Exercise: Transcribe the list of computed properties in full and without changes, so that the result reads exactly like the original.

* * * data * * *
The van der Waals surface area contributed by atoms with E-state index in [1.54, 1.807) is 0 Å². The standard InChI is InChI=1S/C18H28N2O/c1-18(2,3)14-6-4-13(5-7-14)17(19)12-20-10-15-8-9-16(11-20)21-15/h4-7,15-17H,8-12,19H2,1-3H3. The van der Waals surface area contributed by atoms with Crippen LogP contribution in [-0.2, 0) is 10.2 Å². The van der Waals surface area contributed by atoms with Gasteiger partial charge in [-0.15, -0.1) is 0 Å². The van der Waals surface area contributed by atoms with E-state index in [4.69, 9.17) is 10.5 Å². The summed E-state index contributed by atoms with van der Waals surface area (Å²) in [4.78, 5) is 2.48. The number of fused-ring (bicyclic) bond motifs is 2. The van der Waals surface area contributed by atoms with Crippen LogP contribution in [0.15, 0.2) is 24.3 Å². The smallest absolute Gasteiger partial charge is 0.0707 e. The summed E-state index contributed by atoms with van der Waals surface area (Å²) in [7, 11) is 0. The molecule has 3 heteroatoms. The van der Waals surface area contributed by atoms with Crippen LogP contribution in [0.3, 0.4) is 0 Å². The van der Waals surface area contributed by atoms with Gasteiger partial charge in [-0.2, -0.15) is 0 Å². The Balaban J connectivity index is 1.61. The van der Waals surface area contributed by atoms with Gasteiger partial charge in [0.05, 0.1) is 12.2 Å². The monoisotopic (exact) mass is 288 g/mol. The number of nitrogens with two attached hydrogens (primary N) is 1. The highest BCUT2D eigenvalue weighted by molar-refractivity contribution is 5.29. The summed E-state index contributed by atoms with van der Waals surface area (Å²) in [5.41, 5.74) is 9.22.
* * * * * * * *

The van der Waals surface area contributed by atoms with E-state index in [1.54, 1.807) is 0 Å². The standard InChI is InChI=1S/C18H28N2O/c1-18(2,3)14-6-4-13(5-7-14)17(19)12-20-10-15-8-9-16(11-20)21-15/h4-7,15-17H,8-12,19H2,1-3H3. The van der Waals surface area contributed by atoms with Crippen LogP contribution in [-0.2, 0) is 10.2 Å². The van der Waals surface area contributed by atoms with Gasteiger partial charge in [-0.15, -0.1) is 0 Å². The van der Waals surface area contributed by atoms with E-state index in [4.69, 9.17) is 10.5 Å². The summed E-state index contributed by atoms with van der Waals surface area (Å²) in [4.78, 5) is 2.48. The number of fused-ring (bicyclic) bond motifs is 2. The van der Waals surface area contributed by atoms with Crippen LogP contribution in [0.15, 0.2) is 24.3 Å². The smallest absolute Gasteiger partial charge is 0.0707 e. The summed E-state index contributed by atoms with van der Waals surface area (Å²) in [7, 11) is 0. The molecule has 3 heteroatoms. The van der Waals surface area contributed by atoms with Crippen LogP contribution in [0.3, 0.4) is 0 Å². The van der Waals surface area contributed by atoms with Gasteiger partial charge in [-0.2, -0.15) is 0 Å². The Balaban J connectivity index is 1.61. The van der Waals surface area contributed by atoms with Gasteiger partial charge in [0.05, 0.1) is 12.2 Å². The monoisotopic (exact) mass is 288 g/mol. The number of nitrogens with two attached hydrogens (primary N) is 1. The highest BCUT2D eigenvalue weighted by molar-refractivity contribution is 5.29. The summed E-state index contributed by atoms with van der Waals surface area (Å²) in [5.41, 5.74) is 9.22.